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Colorado Teen Dead After Smoking Pot-Bong With Friends, CANNABIS PSYCHOSIS

A Colorado mother is speaking out about the dangers of marijuana after her teenage son died in a tragedy tied to cannabis use.

According to, Ann Clark, a resident of Colorado, lost her son Brant to a “sudden psychosis” that began after he smoked pot in a teepee “for hours” in 2007. DailyMail reports that Brant Clark spent days in the hospital, and ultimately committed suicide.

Clark told the outlet that she believes the drug triggered her son’s psychosis.

“I will never stop missing my only child,” Clark told “Suicide is a soul-crushing death, but especially when it is triggered by a marijuana-induced psychosis. Most people are still completely unaware that marijuana can trigger psychosis, and it is very painful to constantly have to explain it.”

Colorado legalized recreational marijuana in 2014 and is now a $2 billion industry, and Clark is now speaking out about the national trend towards legalization.

“A multitude of young people are living high on weed, and believing that it is safe and harmless,” Clark told “My state has become one of the least desirable places to raise a child, and I feel sure that other locations legalizing marijuana are experiencing similar problems.”

The Brant family’s tragic story was just part of a larger DailyMail report on the growing use of recreational cannabis in states where the drug has been legalized.

The report cites research undertaken by the University of Minnesota which found a 20% average increase in cannabis use frequency attributable to recreational legalization. The researchers concluded that further study is required on health and behavioral consequences to understand the public health impacts of marijuana legalization.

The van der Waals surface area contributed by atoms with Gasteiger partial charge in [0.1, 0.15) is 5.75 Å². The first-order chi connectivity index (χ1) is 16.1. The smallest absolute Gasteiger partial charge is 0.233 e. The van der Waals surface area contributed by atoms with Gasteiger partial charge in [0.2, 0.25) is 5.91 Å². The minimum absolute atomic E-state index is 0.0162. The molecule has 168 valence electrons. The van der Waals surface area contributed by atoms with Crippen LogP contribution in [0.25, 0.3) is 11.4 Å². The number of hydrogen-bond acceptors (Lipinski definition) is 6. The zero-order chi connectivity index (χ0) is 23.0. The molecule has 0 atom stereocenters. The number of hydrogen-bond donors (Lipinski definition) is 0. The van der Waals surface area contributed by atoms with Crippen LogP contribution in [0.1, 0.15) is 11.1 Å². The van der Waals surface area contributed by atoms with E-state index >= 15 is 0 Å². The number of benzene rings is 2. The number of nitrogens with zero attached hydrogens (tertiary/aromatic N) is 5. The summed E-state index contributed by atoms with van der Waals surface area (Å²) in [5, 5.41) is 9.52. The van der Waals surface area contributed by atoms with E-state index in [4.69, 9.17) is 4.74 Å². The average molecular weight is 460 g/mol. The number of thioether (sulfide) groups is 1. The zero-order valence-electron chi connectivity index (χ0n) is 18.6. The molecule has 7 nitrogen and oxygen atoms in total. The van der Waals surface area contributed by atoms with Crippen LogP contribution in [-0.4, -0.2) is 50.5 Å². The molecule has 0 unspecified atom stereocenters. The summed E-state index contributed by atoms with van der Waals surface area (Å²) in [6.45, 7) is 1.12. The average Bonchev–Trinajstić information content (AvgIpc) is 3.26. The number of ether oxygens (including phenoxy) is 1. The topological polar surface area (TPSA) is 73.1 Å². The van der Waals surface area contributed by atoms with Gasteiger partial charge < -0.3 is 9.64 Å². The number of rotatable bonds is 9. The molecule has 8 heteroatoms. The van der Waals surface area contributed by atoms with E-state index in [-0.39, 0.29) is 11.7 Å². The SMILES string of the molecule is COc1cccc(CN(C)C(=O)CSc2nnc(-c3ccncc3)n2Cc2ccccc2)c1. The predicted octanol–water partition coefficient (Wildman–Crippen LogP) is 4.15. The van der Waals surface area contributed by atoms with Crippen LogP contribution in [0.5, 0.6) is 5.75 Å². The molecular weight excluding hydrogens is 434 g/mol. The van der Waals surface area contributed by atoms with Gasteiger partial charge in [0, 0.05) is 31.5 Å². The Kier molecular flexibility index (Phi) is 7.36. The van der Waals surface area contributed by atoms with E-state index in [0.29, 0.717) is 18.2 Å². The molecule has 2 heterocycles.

On Monday, the National Institutes of Health released survey data showing marijuana and hallucinogen use at a record high among young adults. For marijuana specifically, “past-year, past-month, and daily marijuana use (use on 20 or more occasions in the past 30 days) reached the highest levels ever recorded since these trends were first monitored in 1988,” the NIH said.

Daily marijuana use was reported by 11% of young adults surveyed.

“We need to know more about how young adults are using drugs like marijuana and hallucinogens and the health effects that result from consuming different potencies and forms of these substances,” said National Institute on Drug Abuse Director Nora Volkow, M.D.

“Young adults are in a critical life stage and honing their ability to make informed choices. Understanding how substance use can impact the formative choices in young adulthood is critical to help position the new generations for success,” Volkow said.

In their reporting of the survey data, The New York Times lists impaired driving, heightened anxiety, depression, and temporary psychosis as potential dangers of marijuana use.

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